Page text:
Internet 'Do Not Track' system is in shatters
The lack of a standard has hamstrung the browser privacy tool
IDG News Service - Chalk up another victory for corporate surveillance: Five years after advocates came up with an easy way to let you browse the Web with just a little privacy, the Do Not Track system is in tatters and that pair of boots you looked at online last month is still stalking you from website to website.
In 2009, a few Internet privacy advocates developed an idea that was supposed to give people a way to tell websites they don't want to be monitored as they move from website to website. The mechanism, which would eventually be built into all the major browsers, was called Do Not Track.
With a single browser setting, these advocates thought, users would be able to communicate a preference for their privacy. It would be easier than downloading add-on software or creating a blacklist of specific companies to block. Do Not Track, or DNT, would be the Web's version of the telemarketer Do Not Call list.
But today, DNT hangs by a thread, neutered by a failure among stakeholders to reach agreement. Yes, if you turn it on in your browser, it sends a signal in the form of an HTTP header to Web companies' servers. But it probably won't change what data they collect.
That's because most websites either don't honor DNT -- it's currently a voluntary system -- or they interpret it in different ways. Another problem -- perhaps the biggest -- is that Web companies, ad agencies and the other stakeholders have never reached agreement on what "do not track" really means.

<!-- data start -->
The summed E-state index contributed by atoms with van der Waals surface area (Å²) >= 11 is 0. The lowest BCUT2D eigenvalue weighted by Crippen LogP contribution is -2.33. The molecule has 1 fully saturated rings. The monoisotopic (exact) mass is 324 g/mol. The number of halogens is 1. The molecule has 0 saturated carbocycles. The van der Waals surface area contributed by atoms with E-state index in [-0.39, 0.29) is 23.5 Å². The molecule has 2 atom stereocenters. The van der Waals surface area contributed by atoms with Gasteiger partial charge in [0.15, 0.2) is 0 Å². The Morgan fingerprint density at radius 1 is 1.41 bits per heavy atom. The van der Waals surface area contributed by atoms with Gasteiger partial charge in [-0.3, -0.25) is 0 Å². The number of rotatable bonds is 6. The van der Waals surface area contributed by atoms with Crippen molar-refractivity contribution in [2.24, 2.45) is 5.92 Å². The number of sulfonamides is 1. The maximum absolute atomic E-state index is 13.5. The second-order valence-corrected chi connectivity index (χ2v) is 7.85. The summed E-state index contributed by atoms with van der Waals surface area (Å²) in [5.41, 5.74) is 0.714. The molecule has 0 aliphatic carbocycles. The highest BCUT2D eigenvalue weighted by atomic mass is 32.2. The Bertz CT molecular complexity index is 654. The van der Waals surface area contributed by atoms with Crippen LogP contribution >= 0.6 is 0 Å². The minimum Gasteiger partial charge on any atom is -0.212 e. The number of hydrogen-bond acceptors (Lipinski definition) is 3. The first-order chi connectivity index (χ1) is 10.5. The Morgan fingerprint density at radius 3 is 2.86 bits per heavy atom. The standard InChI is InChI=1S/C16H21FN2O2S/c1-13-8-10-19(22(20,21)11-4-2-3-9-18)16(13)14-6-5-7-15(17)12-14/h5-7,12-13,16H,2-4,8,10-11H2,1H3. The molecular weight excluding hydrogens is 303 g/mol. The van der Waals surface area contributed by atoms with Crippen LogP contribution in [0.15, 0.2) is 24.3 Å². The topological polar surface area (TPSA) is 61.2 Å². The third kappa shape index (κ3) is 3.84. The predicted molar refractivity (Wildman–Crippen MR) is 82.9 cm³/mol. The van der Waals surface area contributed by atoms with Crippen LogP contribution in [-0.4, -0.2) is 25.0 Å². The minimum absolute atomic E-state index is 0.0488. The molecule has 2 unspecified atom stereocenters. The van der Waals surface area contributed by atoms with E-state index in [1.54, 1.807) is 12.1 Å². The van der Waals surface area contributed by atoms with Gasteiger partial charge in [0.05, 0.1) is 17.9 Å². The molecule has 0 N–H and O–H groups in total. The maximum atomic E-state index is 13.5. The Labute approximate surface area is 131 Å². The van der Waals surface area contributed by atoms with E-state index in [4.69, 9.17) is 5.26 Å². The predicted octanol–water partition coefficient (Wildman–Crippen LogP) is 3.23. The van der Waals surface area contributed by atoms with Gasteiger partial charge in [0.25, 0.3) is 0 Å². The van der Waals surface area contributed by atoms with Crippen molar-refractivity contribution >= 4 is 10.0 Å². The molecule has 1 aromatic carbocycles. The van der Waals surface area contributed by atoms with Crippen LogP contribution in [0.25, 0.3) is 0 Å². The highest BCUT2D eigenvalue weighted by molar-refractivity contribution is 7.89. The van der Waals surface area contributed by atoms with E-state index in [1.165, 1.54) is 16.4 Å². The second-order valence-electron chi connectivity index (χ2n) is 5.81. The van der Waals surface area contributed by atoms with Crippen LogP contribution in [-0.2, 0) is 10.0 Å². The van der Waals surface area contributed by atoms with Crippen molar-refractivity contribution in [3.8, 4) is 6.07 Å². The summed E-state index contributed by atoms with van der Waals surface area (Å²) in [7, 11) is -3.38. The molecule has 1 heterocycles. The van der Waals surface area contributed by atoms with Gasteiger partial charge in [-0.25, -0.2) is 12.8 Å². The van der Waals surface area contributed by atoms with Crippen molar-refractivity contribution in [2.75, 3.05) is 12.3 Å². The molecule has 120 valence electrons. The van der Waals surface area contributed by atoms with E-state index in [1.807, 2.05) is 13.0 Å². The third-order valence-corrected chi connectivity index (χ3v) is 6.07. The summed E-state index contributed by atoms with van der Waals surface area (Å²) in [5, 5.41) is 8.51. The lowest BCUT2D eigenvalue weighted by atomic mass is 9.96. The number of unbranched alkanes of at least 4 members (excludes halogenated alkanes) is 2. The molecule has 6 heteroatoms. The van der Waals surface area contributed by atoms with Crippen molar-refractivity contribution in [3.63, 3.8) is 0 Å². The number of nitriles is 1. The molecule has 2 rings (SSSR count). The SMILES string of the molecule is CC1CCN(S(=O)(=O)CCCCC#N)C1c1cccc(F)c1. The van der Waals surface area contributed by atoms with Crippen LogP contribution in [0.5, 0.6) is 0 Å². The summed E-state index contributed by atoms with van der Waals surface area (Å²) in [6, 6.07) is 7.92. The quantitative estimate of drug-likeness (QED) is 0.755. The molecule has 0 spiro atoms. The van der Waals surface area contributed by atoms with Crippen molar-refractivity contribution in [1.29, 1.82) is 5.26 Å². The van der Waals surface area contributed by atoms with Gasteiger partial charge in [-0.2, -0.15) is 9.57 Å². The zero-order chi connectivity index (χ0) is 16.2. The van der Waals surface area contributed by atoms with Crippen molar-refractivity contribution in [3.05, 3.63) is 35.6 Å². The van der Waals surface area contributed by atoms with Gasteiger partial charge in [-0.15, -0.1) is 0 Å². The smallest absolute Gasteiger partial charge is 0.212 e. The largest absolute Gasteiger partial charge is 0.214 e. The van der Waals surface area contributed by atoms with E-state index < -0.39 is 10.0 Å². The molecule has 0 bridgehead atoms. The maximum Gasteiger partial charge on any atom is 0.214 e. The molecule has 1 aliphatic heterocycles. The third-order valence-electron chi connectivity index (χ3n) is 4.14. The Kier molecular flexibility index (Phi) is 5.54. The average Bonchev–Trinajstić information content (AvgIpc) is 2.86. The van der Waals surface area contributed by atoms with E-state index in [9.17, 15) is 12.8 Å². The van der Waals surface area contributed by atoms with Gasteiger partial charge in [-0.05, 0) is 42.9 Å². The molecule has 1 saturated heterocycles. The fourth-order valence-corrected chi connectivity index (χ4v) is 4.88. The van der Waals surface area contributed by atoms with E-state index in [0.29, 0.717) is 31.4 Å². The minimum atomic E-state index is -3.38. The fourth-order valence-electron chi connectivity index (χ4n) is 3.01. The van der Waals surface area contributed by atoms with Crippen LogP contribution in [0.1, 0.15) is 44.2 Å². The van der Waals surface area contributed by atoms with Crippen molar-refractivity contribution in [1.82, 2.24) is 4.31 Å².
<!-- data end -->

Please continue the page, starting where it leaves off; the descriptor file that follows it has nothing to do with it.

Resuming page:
"It was conceived to be a uniform signal," said Sid Stamm, one of DNT's three founders. But, "part of the problem is there's a wide range of expectations," said Stamm, who is senior manager of security and privacy engineering at Mozilla. Mozilla's Firefox browser has the DNT tool, as do Safari, Internet Explorer, Chrome and Opera.
Web users who are hopeful about DNT got a small boost Wednesday in California. State Attorney General Kamala Harris issued guidelines to help companies comply with a new state law requiring them to disclose whether they honor users' DNT requests. But the law doesn't force them to use the system.
Today, with the exception of a few companies that act on DNT requests, its inclusion in browsers is essentially cosmetic. "The original idea was to replace a variety of opt-out mechanisms with a browser preference," said Arvind Narayanan, a computer science professor at Princeton who worked with others on developing a standard around DNT. "But opt out of what? That's where there's disagreement," he said.
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